The title runs along the upper and lower edges of the map image. In the lower left corner of the map sheet is a simple bar scale, followed by the imprint: CJ Visscher excudebat Gedruckt voor Broer Janss 1622. The bottom border, printed from the smaller plate, contains the continuation of the map title, two portraits and seven town views: LEOPOLDUS Archidux Austriae (portrait); BASEL; STRASBURG; SPEIR; WORMBS, with below the title: Afbeeldinge der voornaemste Steden, aen den Rijnstroom; MENTZ; BACHARACH; COBLENTZ; and ERNESTUS Comes Mansfeldiae (portrait).

Copper engraving
Size: 42.5 x 50cm (16.6 x 19.5 inches)
Verso: Blank
Condition: Trimmed to the neatline and pasted on the back of a Hondius Rhine map. Small damage at the portrait of Ernestus. Two vertical folds.
Condition Rating: B
References: Schilder 6, 39.2[1] First state.

Separate publication.

The Visscher Family

For nearly a century, the members of the Visscher family were important art dealers and map publishers in Amsterdam.

Claes Jansz. Visscher, or N.J. Piscator (1587-1652)

Claes Jansz. Vischer bought a house in Amsterdam, 'de gulden Bors', on the important Kalverstraat and changed the name into "In de Visscher" and it was under this title that the shop was to flourish for many years.
He was famous for his engravings and etchings of Dutch landscape and of 'historical scenes', such as sieges, battles, etc. These 'historical scenes' were considered as contemporary illustrated news items, especially, e.g., that of 'the Eighty Years' War'.
For the publication of his first atlas, he bought copperplates of the atlas Germania Inferior by Pieter van den Keere (1623).
In 1649, he published an atlas entitled Tabularum Geographicarum Contractarum, containing the same maps as Langenes' Caert Thresoor, for which Visscher had only new title-pages engraved.
Claes Jansz. Visscher died in 1652. His wife, Neeltjen Florisdr., had already died in 1640. They had seven children, four of whom were still alive at Claes Jansz.'s death. One of them was Nicolaes Visscher I, who was to continue his father's business.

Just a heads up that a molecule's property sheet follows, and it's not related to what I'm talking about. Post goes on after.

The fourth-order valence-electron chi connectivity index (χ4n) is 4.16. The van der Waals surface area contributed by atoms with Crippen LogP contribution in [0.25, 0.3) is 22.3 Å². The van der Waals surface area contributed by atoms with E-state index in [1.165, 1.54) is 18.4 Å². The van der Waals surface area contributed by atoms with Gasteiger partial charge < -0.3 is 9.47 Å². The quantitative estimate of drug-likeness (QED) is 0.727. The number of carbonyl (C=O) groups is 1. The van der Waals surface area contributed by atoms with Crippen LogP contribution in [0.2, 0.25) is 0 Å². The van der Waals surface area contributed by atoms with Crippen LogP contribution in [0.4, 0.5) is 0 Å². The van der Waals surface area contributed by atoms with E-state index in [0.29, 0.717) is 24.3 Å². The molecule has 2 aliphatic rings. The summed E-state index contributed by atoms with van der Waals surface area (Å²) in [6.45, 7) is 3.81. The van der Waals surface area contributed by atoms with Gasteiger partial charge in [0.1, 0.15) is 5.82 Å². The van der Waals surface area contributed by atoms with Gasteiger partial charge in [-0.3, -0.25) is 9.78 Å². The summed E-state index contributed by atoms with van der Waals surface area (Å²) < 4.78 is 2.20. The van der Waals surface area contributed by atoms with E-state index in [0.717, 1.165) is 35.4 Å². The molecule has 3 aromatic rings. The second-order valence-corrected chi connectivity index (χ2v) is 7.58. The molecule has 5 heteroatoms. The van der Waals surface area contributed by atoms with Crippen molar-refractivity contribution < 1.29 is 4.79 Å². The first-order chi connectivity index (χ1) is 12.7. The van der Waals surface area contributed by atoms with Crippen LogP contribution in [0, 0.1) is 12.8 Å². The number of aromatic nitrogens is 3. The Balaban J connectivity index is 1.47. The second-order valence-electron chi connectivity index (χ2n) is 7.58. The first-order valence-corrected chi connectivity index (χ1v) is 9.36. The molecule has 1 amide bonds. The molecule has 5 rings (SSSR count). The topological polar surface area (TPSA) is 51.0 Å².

Nicolaes Visscher I (1618-1679)

Nicolaes Visscher I entered into partnership with his father and continued the busines and stayed on the Kalverstraat 'in de Visscher' till his death.
About 1657, the first edition appeared of his Atlas Contractus Orbis Terrarum.
Between 1664 and 1677, several editions of his Atlas Contractus appeared without a printed index, for these atlases had no fixed contents, but were composed according to the buyer's financial leaping-pole.
In May 1664, Nicolaes Visscher was admitted as a member of the Booksellers' Guild of his town. In July 1677, he was granted a patent of the States of Holland and West-Friesland for the printing and publishing of maps and atlases for a period of 15 years.
After this, he again published an Atlas Contractus, this time with a printed index. At about the same time, he also brought out an Atlas Minor.

Nicolaes Visscher II (1649-1702)

Nicolaes Visscher II inherited the 'shop' from his father. To obtain a new privilegio he applied to the States of Holland and West-Friesland in 1682, for a patent for printing and publishing maps. This patent was granted to him the same year. He moved the firm to the Dam, but it kept the same sign-board: "In de Visscher".
Around 1683, he published his first Atlas Minor with a printed index of 91 maps. In 1684, an atlas Germania Inferior appeared. Till 1697 he published another number of atlases. He used his grandfather's (Claes Jansz.) maps less often now and relied more and more on his own.
The wars waged in this time initiated the compilation of maps of the countries where the armies were operating. Many maps of war were included in the various editions of his Atlas Minor.
After Nicolaes' death, his wife, Elizabeth Verseyl, published all the maps of war in the form of an atlas under the title: De Stoel des Oorlogs in de Wereld (The seat of war in the world).

The widow of Nicolaes Visscher II (?-1726)

His widow continued the business energetically, and by her hand, under the name of her deceased husband, numerous atlases appeared, e.g., several editions of the Atlas Minor, an Atlas Maior and De Stoel des Oorlogs. The shop enjoyed a high reputation owing to the great variety of the assortment. Not only 'Visscher' maps, but also maps of other publishers were obtainable. With the death of Elizabeth Verseyl, in 1726, the last descendant died of a great map- and atlas-publishing firm in Amsterdam.